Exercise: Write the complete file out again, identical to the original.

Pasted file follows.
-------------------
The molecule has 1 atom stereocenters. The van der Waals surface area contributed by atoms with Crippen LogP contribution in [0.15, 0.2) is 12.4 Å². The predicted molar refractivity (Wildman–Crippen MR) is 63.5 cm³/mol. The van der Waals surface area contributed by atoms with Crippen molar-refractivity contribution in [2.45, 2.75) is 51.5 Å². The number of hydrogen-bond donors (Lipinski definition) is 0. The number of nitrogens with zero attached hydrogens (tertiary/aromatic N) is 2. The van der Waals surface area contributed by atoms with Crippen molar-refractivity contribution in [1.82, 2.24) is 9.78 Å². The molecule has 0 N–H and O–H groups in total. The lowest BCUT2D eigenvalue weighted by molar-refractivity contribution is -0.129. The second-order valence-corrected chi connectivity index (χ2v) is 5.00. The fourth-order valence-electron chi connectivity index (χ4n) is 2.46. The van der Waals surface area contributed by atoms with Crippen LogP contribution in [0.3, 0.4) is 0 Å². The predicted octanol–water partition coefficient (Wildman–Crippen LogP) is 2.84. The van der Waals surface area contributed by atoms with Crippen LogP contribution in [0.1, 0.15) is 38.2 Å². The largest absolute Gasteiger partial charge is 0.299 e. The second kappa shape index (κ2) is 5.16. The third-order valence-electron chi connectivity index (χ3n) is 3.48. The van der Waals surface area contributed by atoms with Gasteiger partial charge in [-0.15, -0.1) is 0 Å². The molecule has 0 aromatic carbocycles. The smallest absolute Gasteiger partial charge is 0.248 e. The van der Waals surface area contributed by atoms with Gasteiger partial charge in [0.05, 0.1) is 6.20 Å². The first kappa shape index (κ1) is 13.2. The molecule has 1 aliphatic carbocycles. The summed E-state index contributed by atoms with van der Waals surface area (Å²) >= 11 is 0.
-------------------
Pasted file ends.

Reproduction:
The molecule has 1 atom stereocenters. The van der Waals surface area contributed by atoms with Crippen LogP contribution in [0.15, 0.2) is 12.4 Å². The predicted molar refractivity (Wildman–Crippen MR) is 63.5 cm³/mol. The van der Waals surface area contributed by atoms with Crippen molar-refractivity contribution in [2.45, 2.75) is 51.5 Å². The number of hydrogen-bond donors (Lipinski definition) is 0. The number of nitrogens with zero attached hydrogens (tertiary/aromatic N) is 2. The van der Waals surface area contributed by atoms with Crippen molar-refractivity contribution in [1.82, 2.24) is 9.78 Å². The molecule has 0 N–H and O–H groups in total. The lowest BCUT2D eigenvalue weighted by molar-refractivity contribution is -0.129. The second-order valence-corrected chi connectivity index (χ2v) is 5.00. The fourth-order valence-electron chi connectivity index (χ4n) is 2.46. The van der Waals surface area contributed by atoms with Crippen LogP contribution in [0.3, 0.4) is 0 Å². The predicted octanol–water partition coefficient (Wildman–Crippen LogP) is 2.84. The van der Waals surface area contributed by atoms with Crippen LogP contribution in [0.1, 0.15) is 38.2 Å². The largest absolute Gasteiger partial charge is 0.299 e. The second kappa shape index (κ2) is 5.16. The third-order valence-electron chi connectivity index (χ3n) is 3.48. The van der Waals surface area contributed by atoms with Gasteiger partial charge in [-0.15, -0.1) is 0 Å². The molecule has 0 aromatic carbocycles. The smallest absolute Gasteiger partial charge is 0.248 e. The van der Waals surface area contributed by atoms with Gasteiger partial charge in [0.05, 0.1) is 6.20 Å². The first kappa shape index (κ1) is 13.2. The molecule has 1 aliphatic carbocycles. The summed E-state index contributed by atoms with van der Waals surface area (Å²) >= 11 is 0.